This is Playne, a game designed around bringing life back to the world through meditation.

You can’t play this game with a controller. It can’t be played with others. There are no puzzles or boss fights. Each day, you are given one task— meditate. The game asks you to sit back, push away the keyboard, and focus on yourself. …


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How much we value our time with a game plays a large role in the likelihood we’ll spend money on it

It’s been a month since the launch of Genshin Impact. Like many, I was drawn in by the expansive world, the blatant comparisons to Breath of the Wild, and the idea that maybe this game could redefine what it meant to be free-to-play.

In that short time, I managed to see the majority of what the game had to offer. It was open and inviting, with a bunch of fun character designs, but as I progressed I found myself questioning the time I spent with the game. Was I playing it to have fun, or was I just compelled to start it up day after day? …


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With so many elements at odds with one another, this game still managed to stick with me after four years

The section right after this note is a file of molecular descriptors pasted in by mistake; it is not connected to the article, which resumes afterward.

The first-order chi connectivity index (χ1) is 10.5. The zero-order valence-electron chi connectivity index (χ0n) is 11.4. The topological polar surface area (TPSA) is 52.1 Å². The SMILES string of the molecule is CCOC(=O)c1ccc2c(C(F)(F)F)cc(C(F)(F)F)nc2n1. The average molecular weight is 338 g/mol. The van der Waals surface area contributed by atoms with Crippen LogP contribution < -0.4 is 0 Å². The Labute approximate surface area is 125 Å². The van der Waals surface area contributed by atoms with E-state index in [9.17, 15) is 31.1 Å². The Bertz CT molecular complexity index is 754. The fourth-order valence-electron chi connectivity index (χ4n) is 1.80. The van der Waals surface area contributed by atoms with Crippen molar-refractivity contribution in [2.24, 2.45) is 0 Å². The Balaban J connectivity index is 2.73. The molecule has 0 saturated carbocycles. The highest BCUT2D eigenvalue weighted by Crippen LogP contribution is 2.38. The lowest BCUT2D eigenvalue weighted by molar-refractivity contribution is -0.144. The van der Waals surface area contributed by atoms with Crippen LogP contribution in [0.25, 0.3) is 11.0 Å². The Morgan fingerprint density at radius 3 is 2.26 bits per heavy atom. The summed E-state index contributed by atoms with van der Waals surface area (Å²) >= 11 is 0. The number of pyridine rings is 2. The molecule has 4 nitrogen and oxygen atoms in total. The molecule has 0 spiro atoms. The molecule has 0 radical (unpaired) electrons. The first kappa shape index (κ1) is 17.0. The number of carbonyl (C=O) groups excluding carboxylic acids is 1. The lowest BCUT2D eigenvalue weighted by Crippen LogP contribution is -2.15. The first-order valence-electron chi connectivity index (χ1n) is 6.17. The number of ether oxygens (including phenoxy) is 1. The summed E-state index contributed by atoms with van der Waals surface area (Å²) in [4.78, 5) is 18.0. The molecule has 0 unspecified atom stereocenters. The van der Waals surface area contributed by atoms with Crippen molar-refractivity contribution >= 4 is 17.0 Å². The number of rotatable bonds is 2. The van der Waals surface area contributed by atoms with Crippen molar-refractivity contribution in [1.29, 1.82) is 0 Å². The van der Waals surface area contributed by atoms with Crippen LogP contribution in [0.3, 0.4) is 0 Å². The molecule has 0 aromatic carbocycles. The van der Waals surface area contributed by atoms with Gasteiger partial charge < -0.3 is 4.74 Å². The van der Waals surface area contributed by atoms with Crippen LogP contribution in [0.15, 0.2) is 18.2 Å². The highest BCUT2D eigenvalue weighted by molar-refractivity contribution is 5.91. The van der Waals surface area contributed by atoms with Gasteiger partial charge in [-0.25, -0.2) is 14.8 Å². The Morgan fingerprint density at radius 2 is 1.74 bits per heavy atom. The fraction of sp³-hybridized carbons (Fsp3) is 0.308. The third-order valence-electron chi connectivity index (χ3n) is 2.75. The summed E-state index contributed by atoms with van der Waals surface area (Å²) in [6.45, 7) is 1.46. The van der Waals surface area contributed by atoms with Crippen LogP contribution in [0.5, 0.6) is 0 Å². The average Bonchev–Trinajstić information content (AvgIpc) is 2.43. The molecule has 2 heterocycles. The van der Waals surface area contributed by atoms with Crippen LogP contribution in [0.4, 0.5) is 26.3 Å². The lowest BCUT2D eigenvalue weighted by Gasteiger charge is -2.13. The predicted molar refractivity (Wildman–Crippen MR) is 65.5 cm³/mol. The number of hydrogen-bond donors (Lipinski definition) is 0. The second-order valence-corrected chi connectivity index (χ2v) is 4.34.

I rarely ever preorder a game. I’ve been burned before, having fallen prey in my younger years to the Gamestop clerk warnings that if I didn’t pre-order right then and there, I probably wouldn’t get a copy on release day. I have boxes of sub-par, mediocre, and downright awful games that I was swayed into pre-ordering based on a fancy screenshot or by being tied to a recognizable franchise.

I did, however, make one exception a few years back. Square Enix was making World of Final Fantasy: a spin-off from the original series that incorporated elements of Pokémon, having the player wandering an expansive world, capturing iconic monsters from the series, and fighting alongside them. Looking back, I believe it was the art style that swayed me. These cute, doll-like characters bouncing around in a brightly colored world, forcing hulking behemoths of destruction to do their bidding looked so out of place that I just had to see what this game was about. It would either be a fun, light-hearted romp or an incredibly weird experience. …


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How Spiritfarer made me a more compassionate person

Games are in a unique place when it comes to the types of media we consume. More than any song, movie, or book, games put us — the player — in an active role to experience what it has on offer. And with that comes stronger emotional feedback. Whether it’s saving the princess, solving the puzzle, or winning the match, it means more because it happened to us directly.

A good game sticks with us because of this emotional bond we create with it. Think about the last game that made you cry. Or laugh. Or swell up with pride. Or caused you to become so angry that you threw your controller at the screen and stormed out of the room. These are all emotions that we as gamers are well acquainted. Sometimes, though, a game doesn’t just stick with you. …